With a population of approx. 590,000, Dortmund is the eighth largest city in Germany, and is about the same as Stuttgart, Düsseldorf and Essen. The more than 1100 years old city is considered the “heart of Westphalia”.
Dortmund is an important traffic junction on the north-eastern edge of the Ruhr area which borders the Sauerland area in the south-east as well as the Münsterland area in the north. Geographically, Dortmund has the following coordinates: 51° 30′ 58″ north latitude and 7° 28′ 05″ east longitude.
Dortmund lays between 50 and 254 meters above sea level. South of the city border, the river “Lenne” flows into the river “Ruhr”, which in turn flows into the “Rhine” river about 70 km west. The old Hanseatic city is connected to the North Sea via the Dortmund-Ems Canal, the end point of which is the more than 100-year-old Dortmund harbor.
Dortmund’s population grew rapidly in the time of the 19th century industrialization when coal mining and steel processing in the city began. 1904 marks the year when Dortmund saw a population of more than 100,000 for the first time in its history.
Traditional economic sectors – changes and prospects
Within the framework of industrialization, Dortmund quickly developed into a center of heavy industry (coal and steel in particular). Some of the important Dortmund companies included Hoesch, the Dortmunder Union, Phoenix AG für Bergbau und Hüttenbetrieb and the Dortmunder Zechen, which were merged under the Ruhrkohle AG in 1969. In the middle of the 20th century there were still more than 15 coal mines in Dortmund that were still active. The last mine however, ceased operations in 1987.
These former industrial sites now offer new development potential for the city:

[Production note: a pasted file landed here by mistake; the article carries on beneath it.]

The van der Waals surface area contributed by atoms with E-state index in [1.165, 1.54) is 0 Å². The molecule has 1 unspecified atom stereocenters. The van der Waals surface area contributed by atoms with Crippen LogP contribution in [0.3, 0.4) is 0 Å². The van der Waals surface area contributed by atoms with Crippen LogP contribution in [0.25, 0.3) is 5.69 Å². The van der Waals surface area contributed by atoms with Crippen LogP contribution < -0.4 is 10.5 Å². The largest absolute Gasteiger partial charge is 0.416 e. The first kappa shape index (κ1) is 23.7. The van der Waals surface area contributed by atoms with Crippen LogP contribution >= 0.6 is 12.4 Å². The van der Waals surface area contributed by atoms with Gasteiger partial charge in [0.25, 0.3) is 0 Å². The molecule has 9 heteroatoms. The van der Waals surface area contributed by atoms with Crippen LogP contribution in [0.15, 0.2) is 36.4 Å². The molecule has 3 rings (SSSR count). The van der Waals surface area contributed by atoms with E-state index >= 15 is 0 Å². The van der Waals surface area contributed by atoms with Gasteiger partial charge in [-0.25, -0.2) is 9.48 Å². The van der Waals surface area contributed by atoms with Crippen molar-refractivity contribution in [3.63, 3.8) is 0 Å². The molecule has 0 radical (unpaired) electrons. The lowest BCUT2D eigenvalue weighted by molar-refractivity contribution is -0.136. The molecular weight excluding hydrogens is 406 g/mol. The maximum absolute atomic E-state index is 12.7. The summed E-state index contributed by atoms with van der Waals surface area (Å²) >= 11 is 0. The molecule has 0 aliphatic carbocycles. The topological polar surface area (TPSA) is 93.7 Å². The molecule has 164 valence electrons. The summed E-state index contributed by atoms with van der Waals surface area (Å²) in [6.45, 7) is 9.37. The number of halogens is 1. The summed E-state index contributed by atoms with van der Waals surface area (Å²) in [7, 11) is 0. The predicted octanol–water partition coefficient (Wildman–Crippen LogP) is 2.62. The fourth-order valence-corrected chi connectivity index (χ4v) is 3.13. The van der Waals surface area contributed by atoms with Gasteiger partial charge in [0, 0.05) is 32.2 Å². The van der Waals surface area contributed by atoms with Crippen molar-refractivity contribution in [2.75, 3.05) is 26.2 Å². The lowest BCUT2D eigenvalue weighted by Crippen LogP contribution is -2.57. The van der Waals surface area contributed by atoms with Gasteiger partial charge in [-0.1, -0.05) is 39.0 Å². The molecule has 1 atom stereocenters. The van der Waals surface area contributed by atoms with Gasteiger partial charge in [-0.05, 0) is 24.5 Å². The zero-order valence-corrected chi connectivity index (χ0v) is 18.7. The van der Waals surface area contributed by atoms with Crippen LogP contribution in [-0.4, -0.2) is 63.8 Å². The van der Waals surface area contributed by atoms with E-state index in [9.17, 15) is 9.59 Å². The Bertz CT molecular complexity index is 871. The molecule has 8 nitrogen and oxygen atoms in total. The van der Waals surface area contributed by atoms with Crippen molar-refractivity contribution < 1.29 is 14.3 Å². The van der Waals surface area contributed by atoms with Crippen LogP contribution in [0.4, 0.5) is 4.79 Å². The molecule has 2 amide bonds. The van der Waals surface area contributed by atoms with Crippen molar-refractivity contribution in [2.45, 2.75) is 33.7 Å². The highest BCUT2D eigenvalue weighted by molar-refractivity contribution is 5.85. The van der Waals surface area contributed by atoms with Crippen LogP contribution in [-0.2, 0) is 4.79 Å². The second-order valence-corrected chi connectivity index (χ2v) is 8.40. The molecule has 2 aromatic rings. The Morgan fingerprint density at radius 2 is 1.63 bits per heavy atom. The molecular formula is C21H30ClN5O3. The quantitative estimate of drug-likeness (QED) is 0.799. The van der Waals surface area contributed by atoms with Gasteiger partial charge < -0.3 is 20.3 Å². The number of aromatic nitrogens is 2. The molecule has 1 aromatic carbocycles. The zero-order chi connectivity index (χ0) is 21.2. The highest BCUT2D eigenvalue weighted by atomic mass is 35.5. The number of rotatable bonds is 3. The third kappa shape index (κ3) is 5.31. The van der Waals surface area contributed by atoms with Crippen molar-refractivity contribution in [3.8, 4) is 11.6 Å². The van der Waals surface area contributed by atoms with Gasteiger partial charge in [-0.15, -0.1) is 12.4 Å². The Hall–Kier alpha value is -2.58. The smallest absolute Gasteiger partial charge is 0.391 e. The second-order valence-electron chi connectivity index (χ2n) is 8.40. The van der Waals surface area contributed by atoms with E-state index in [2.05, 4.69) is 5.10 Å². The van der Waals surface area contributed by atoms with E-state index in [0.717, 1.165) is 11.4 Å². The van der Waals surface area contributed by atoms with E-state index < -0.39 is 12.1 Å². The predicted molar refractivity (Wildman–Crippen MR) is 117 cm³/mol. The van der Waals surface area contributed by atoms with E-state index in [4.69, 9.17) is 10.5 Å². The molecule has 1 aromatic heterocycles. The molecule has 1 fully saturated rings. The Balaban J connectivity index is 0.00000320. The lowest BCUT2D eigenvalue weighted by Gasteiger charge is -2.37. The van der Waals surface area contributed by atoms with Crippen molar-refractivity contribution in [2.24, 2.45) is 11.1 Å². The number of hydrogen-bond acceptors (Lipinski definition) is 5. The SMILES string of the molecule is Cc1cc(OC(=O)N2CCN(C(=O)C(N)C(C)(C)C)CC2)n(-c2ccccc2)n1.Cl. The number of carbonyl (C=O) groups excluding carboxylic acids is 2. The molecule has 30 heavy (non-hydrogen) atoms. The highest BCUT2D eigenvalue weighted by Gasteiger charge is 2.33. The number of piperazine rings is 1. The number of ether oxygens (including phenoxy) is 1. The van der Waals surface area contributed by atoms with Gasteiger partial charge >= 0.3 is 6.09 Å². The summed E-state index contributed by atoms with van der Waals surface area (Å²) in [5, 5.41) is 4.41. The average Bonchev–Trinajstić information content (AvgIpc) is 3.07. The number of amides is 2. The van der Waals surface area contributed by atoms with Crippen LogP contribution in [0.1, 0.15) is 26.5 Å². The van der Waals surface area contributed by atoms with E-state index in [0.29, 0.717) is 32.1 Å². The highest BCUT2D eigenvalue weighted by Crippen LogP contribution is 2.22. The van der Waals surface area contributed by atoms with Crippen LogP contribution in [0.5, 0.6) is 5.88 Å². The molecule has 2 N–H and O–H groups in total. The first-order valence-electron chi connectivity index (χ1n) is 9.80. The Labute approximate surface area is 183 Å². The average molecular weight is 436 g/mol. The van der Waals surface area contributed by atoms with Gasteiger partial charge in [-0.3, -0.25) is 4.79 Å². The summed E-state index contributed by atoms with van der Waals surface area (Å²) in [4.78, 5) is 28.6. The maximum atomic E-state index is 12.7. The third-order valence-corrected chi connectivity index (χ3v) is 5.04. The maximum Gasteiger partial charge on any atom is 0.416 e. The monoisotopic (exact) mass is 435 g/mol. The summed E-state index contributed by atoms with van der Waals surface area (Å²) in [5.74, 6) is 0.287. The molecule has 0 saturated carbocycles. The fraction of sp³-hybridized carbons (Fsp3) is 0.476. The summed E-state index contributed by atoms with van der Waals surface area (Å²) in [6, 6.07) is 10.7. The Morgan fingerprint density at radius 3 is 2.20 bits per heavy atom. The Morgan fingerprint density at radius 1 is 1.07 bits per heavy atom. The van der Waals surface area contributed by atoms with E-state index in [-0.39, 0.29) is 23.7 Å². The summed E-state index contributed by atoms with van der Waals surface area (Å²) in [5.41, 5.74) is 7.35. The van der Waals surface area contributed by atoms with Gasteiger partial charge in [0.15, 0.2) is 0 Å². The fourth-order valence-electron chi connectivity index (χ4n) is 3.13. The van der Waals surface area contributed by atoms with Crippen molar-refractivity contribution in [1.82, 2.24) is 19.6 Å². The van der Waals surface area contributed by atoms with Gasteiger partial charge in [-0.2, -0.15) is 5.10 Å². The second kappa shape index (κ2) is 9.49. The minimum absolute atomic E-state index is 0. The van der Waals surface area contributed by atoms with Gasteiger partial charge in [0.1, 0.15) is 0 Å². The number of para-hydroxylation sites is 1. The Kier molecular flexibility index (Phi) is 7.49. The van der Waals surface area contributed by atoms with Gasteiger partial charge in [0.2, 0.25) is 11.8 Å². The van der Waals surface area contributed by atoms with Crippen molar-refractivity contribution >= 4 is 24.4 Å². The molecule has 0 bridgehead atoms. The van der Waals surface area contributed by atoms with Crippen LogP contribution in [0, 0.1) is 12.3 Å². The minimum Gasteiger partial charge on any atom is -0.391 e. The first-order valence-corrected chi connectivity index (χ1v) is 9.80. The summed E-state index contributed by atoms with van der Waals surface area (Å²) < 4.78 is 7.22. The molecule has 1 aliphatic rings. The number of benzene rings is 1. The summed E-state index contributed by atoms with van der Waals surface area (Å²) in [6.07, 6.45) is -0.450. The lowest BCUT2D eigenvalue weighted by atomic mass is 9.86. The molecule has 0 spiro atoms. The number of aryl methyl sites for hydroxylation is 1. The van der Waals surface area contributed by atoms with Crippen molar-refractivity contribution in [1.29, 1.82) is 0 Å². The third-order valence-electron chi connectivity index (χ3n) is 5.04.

The former site of the Dortmunder Union in the west of the city center is already largely populated with newly established businesses and trade structures: it is conveniently located on the railway line through the Emscher Valley, on the northern city motorway, the feeder road to the A 45, A 40 and A 2 motorways, and near the Dortmund-Ems Canal.
Following its dismantling, demolition and redesign as the Phoenix Lake project, the former Phoenix East steelworks in the southeast of Dortmund Hörde has become a bustling address for residential and business purposes with a high recreational value.
Within the Phoenix Lake Project, the Phoenix-West location is already playing a central role in the competition for further company settlements in the field of microsystems technology. Dortmund is now regarded as the largest German center for microsystems technology and is home to 26 companies employing 1700 people. This relatively young sector has already made huge impacts, and will continue to grow well into the future.
Even after the shutdown of the blast furnaces, the sintering plant and the hot strip rolling mill, production continues at the Westfalenhütte site in the north-east of Dortmund. Here there is a rolling mill with sheet metal processing and coating that employs roughly 1000 employees. There is also a center for the surface finishing of flat steel on site. The entire site is approximately 15 square kilometers and offers enormous possibilities for urban development. Several logistics companies have already established themselves on the site.
Between 1960 and 1994, the number of industrial workers fell from 127,000 to 37,000. New jobs were created mainly in information processing, banking and insurance sectors. A trend-setting signal was the establishment of the University of Dortmund in 1968. The campus is home to the Technology Center, which blazed a trail for today’s industry. The Technology Center was one of the first in Germany to be opened (1984) within close proximity to the university. Since 1988, more than 225 companies with over 8500 employees have settled in the adjacent technology park.
– Tobit Robbenmenke 15.10.2019